Chapter 1: Autotools Introduction

How to compile programs with Autotools

You've probably compiled programs that use Autotools before. When you compile these programs, you usually type these three commands:

  1. ./configure
  2. make
  3. make install

Sometimes you also add options to these three commands, but that's usually all you do to compile and install the program.

Here, “./configure” analyzes your system to see what kind of programs and libraries you have, so it knows how to build the program best. Then “make” does the actual building. Lastly, “make install” installs the program. Simple, right? We'll learn how to write our programs to compile this way.

Parts of Autotools

Autotools is a collection of three tools:

  • Autoconf — This is used to generate the “configure” shell script. As I mentioned earlier, this is the script that analyzes your system at compile-time. For example, does your system use “cc” or “gcc” as the C compiler?
  • Automake — This is used to generate Makefiles. It uses information provided by Autoconf. For example, if your system has “gcc”, it will use “gcc” in the Makefile. Or, if it finds “cc” instead, will use “cc” in the Makefile.
  • Libtool — This is used to create shared libraries, platform-independently.

In our tutorial, we will not be covering Libtool because it is somewhat of a separate subject. Autoconf and Automake are more essential, so we will cover those instead.
What you should know

In this tutorial, I will assume a few things about you, the reader:

  • You know how to write simple C programs.
  • You know how to write simple Makefiles.
  • You've successfully downloaded, compiled, and installed programs that use Autotools before.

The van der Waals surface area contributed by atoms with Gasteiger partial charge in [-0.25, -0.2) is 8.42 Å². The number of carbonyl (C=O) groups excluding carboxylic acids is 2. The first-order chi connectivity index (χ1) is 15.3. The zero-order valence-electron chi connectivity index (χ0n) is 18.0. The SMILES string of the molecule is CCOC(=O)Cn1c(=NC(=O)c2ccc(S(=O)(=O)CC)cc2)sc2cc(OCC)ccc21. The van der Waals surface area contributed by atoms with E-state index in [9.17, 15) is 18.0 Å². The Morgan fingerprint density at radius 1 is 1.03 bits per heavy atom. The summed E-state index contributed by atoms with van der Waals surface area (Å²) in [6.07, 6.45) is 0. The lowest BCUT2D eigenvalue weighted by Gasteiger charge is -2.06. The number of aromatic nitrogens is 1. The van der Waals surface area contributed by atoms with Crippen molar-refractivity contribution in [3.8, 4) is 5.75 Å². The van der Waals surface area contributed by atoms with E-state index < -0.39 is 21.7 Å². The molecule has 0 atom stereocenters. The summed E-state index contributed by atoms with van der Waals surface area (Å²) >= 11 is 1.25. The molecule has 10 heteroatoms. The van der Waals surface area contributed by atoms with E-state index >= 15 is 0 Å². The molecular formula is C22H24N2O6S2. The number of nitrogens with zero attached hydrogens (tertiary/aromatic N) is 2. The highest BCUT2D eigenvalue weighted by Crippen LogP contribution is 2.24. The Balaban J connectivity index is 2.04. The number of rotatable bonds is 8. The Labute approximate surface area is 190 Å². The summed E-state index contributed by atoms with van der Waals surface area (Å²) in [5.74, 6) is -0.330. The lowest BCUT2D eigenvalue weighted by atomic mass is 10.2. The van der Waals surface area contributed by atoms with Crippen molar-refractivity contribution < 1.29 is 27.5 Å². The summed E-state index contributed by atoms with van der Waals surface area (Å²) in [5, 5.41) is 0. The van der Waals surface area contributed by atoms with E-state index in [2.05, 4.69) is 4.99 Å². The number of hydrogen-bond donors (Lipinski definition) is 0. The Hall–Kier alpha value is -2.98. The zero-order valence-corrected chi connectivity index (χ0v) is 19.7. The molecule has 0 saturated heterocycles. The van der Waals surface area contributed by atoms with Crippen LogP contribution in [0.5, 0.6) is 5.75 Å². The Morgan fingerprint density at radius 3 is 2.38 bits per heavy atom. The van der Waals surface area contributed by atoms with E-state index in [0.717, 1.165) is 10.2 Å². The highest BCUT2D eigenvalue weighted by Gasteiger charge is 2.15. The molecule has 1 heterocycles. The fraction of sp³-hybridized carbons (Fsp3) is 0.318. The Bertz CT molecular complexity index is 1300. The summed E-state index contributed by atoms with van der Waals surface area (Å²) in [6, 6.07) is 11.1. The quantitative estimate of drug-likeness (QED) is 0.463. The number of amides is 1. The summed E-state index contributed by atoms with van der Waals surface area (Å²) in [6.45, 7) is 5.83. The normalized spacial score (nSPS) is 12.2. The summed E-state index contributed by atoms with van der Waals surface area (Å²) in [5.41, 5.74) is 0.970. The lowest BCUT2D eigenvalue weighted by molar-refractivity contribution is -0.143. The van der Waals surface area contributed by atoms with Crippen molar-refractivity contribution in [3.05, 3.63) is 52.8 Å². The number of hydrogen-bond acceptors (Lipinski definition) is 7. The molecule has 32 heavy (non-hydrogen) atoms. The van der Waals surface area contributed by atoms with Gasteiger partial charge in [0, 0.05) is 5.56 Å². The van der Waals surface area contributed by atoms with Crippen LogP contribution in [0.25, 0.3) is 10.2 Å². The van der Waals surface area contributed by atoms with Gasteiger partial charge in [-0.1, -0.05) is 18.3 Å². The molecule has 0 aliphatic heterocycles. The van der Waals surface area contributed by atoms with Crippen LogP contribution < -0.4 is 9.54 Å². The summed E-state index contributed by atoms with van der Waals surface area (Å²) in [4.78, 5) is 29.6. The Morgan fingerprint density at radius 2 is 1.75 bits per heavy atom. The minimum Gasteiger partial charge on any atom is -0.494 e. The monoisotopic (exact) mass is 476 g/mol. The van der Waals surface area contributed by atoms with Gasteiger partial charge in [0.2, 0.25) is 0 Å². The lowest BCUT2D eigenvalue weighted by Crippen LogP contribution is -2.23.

• You've tried to create portable C programs before using lots of #ifdef and #ifndefs.

Version differences

A word of caution before we start: Autotools can behave quite differently from version-to-version. So your version of Autotools may act slightly differently than the version I am using.

As of this writing, there are two popular versions of Autoconf: Versions 2.53 and 2.13. I will primarily be using Autoconf 2.53 in my illustrations since it is the latest version of Autoconf, and also because it's easier to use. But I will also point out the differences between these two versions so you can use either versions of Autoconf with the tutorial.

To find out which version of Autoconf you're using, type:

$ autoscan --version
autoscan (GNU Autoconf) 2.53
...

(Yes, run “autoscan”, not “autoconf”.)

As for Automake, I will be using Automake version 1.4-p4. This isn't the latest version of Automake as of this writing, but it is the standard version installed on the latest version of Debian Stable, 3.0r1.

What's next?

Now, let's write our first “Autotool-ized” program. We'll start this by writing a classic “Hello, world!” program, then applying Autoconf.

  • Next: Chapter 2 — Let's add Autoconf to “Hello, world!”
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